So yes you would need man in middle against debian setting up just a repository is not going to work. Debian does not just accept keys without attempting to validate them. Worse the validation happens over SSL and requires correct CA signed connection. So now to breach debian you have to breach way more than 1 key. You have to break the validation key and invalid key in repository and hope user does not put more than one repository in there system. Yes another way validation will fail.

    There are other distrobutions without such quality controls on there key systems as debian.

    Yes a fake repository in a business network I walk in with a debian laptop I updated somewhere not infected and it will complain about something being wrong normally because you are going to end up with time miss alignments. With a mixture of valid and expired keys in the repository in the wrong order.

    Attacker a long time ago tried man in the middle with a repository serving up old by valid signed packages. Ivan. So Debian is touchy about how current of keys stuff is signed with. Major secuirty flaws the packager deprecates their signing key and uses a new signing key in future.

    Debian keys are not static. This is what makes man in the middle so hard. You crack a key by the time you do it could be deprecated and no longer in usage.

    Microsoft keys are static mostly. This is another weakness.

    oldman openssh mess caused debian to audit its secuirty processes. There are still extra recommendations from that including auto test case running that are not fully implemented yet.

    Compared to windows oldman the debian key and package distribution system looks like fort knox.

  4. Ivan says:

    All security updates are mirrored from security.debian.org, if it’s compromised all eight Debian users are compromised. Not to mention your nuclear weapons factory.

  5. Ivan wrote, “Once the black-hats have the key to the security.debian.org and their fake repository is set up, your nuclear weapons factory that uses Debian is toast.”

    It is much harder to crack that key than setting up MD5 collisions which take hours. You’re talking weeks or months with ordinary PCs to have any chance. It’s a 2K-bit key. Compromising the repository does not compromise every client on the planet.

  6. Ivan says:

    The key is obtained from multiple independent key-servers and the attacker has no way of knowing which one the recipient will use.

    Nope, they only have to crack one key to duplicate the Windows Update attack in Debian. Once the black-hats have the key to the security.debian.org and their fake repository is set up, your nuclear weapons factory that uses Debian is toast.

    I suppose now you’ll tell us that the alphabet soup of intelligence agencies across the planet just lack the resources to do this…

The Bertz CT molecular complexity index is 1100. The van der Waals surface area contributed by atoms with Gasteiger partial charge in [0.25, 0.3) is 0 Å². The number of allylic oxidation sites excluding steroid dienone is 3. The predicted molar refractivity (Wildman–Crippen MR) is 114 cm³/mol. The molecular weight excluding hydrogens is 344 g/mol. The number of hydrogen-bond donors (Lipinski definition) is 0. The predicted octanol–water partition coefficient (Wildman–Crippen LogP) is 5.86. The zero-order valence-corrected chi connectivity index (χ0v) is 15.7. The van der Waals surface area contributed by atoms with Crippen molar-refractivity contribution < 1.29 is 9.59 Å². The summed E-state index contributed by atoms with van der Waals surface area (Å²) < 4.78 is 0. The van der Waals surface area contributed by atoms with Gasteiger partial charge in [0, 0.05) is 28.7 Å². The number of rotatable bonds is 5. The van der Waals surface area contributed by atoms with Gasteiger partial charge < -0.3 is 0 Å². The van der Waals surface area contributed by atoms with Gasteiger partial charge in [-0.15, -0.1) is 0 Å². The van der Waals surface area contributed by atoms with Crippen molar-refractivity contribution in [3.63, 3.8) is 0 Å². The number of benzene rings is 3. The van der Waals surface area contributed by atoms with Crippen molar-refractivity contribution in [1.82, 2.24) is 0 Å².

7. oldman says:

    “Then you agree, it’s not a concern in the near future, and
    Debian can crank up its encryption/checksum protocols in plenty of time before disaster is imminent.”

    I agree that linux is not going to be anywhere near dominant any time soon.

    As far as the Debian “team” being able to get ahead and say ahead of the black hats, my reacktop is simpley this.

    HAHAHAHAHAHAHAHAHAHAHAHAHAHAHAHAHAHAHAHAHAHAHAHAHA…

    (loses his breath… hits the floor gasping for air… )

    The same people who allowed the crippling of OpenSSH to happen are going to keep two steps ahead of the criminals looking to commit cyber-theft?

    You must be joking Robert Pogson.

  8. oldman wrote, “should the day arrive that Linux becomes a predominant, it will gain that value.”

    Well,

    1. then you agree, it’s not a concern in the near future, and
    2. Debian can crank up its encryption/checksum protocols in plenty of time before disaster is imminent.

    Either way, I am safer with GNU/Linux by a long shot, perhaps a factor of 1000 or more, and that’s sufficient reason by itself to use GNU/Linux. There are plenty more that GNU/Linux can do to improve security like using readonly media and rebooting frequently… Some already do that for their banking.

  9. oldman says:

    “As I wrote before, the target had better be very high value to make an attempt feasible.”

    Uh Pog, should the day arrive that Linux becomes a predominant, it will gain that value.

  10. Ivan wrote, “checksums cease to matter unless they are manually checked. “

    The signatures on the release file and the packages is checked against a public key of 1024/2048 bits. It is not trivial to fake them. The key is obtained from multiple independent key-servers and the attacker has no way of knowing which one the recipient will use. The world+dog will be alerted promptly when APT sings out that it cannot verify the signatures. So, no amount of man-in-the-middle will make an attack trivial. As I wrote before, the target had better be very high value to make an attempt feasible. APT is very open but sufficiently complex to make such an attack a real PITA to implement. Think how easy compromise is with a single stolen password compared to all the work suggested. Also, the probability of detection is huge since Google and everyone else can see what you are doing. Isn’t openness grand?